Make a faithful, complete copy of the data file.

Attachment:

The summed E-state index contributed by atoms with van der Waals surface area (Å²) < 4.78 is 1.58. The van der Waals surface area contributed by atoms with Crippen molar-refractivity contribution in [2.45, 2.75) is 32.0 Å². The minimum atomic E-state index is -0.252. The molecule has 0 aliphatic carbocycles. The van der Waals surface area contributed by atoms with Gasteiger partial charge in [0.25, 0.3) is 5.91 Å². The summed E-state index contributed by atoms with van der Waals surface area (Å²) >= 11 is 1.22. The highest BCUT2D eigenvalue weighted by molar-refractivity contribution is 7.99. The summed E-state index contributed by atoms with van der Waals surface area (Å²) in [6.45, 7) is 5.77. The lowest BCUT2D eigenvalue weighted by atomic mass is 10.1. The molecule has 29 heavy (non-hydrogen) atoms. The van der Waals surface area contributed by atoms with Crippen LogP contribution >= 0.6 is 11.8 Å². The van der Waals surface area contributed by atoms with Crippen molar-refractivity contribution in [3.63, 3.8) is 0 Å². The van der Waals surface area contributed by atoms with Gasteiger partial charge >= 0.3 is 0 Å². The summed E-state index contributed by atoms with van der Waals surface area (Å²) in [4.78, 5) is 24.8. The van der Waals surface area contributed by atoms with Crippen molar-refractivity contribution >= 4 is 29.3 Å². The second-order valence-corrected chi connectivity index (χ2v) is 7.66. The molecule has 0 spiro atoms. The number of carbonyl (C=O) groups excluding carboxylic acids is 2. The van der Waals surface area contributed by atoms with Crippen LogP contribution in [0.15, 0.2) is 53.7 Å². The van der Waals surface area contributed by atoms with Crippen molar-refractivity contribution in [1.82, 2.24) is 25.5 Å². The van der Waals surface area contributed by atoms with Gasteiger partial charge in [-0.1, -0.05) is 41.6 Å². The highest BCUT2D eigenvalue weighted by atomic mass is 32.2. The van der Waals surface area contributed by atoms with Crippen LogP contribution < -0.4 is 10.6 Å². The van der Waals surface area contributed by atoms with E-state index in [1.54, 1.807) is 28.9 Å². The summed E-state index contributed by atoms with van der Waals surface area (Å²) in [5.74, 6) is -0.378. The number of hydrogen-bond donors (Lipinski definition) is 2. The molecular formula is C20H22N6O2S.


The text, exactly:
The summed E-state index contributed by atoms with van der Waals surface area (Å²) < 4.78 is 1.58. The van der Waals surface area contributed by atoms with Crippen molar-refractivity contribution in [2.45, 2.75) is 32.0 Å². The minimum atomic E-state index is -0.252. The molecule has 0 aliphatic carbocycles. The van der Waals surface area contributed by atoms with Gasteiger partial charge in [0.25, 0.3) is 5.91 Å². The summed E-state index contributed by atoms with van der Waals surface area (Å²) >= 11 is 1.22. The highest BCUT2D eigenvalue weighted by molar-refractivity contribution is 7.99. The summed E-state index contributed by atoms with van der Waals surface area (Å²) in [6.45, 7) is 5.77. The lowest BCUT2D eigenvalue weighted by atomic mass is 10.1. The molecule has 29 heavy (non-hydrogen) atoms. The van der Waals surface area contributed by atoms with Crippen LogP contribution >= 0.6 is 11.8 Å². The van der Waals surface area contributed by atoms with Crippen molar-refractivity contribution in [3.63, 3.8) is 0 Å². The van der Waals surface area contributed by atoms with Gasteiger partial charge >= 0.3 is 0 Å². The summed E-state index contributed by atoms with van der Waals surface area (Å²) in [4.78, 5) is 24.8. The van der Waals surface area contributed by atoms with Crippen molar-refractivity contribution >= 4 is 29.3 Å². The second-order valence-corrected chi connectivity index (χ2v) is 7.66. The molecule has 0 spiro atoms. The number of carbonyl (C=O) groups excluding carboxylic acids is 2. The van der Waals surface area contributed by atoms with Crippen LogP contribution in [0.15, 0.2) is 53.7 Å². The van der Waals surface area contributed by atoms with Crippen molar-refractivity contribution in [1.82, 2.24) is 25.5 Å². The van der Waals surface area contributed by atoms with Gasteiger partial charge in [-0.1, -0.05) is 41.6 Å². The highest BCUT2D eigenvalue weighted by atomic mass is 32.2. The van der Waals surface area contributed by atoms with Crippen LogP contribution < -0.4 is 10.6 Å². The van der Waals surface area contributed by atoms with E-state index in [1.54, 1.807) is 28.9 Å². The summed E-state index contributed by atoms with van der Waals surface area (Å²) in [5.74, 6) is -0.378. The number of hydrogen-bond donors (Lipinski definition) is 2. The molecular formula is C20H22N6O2S.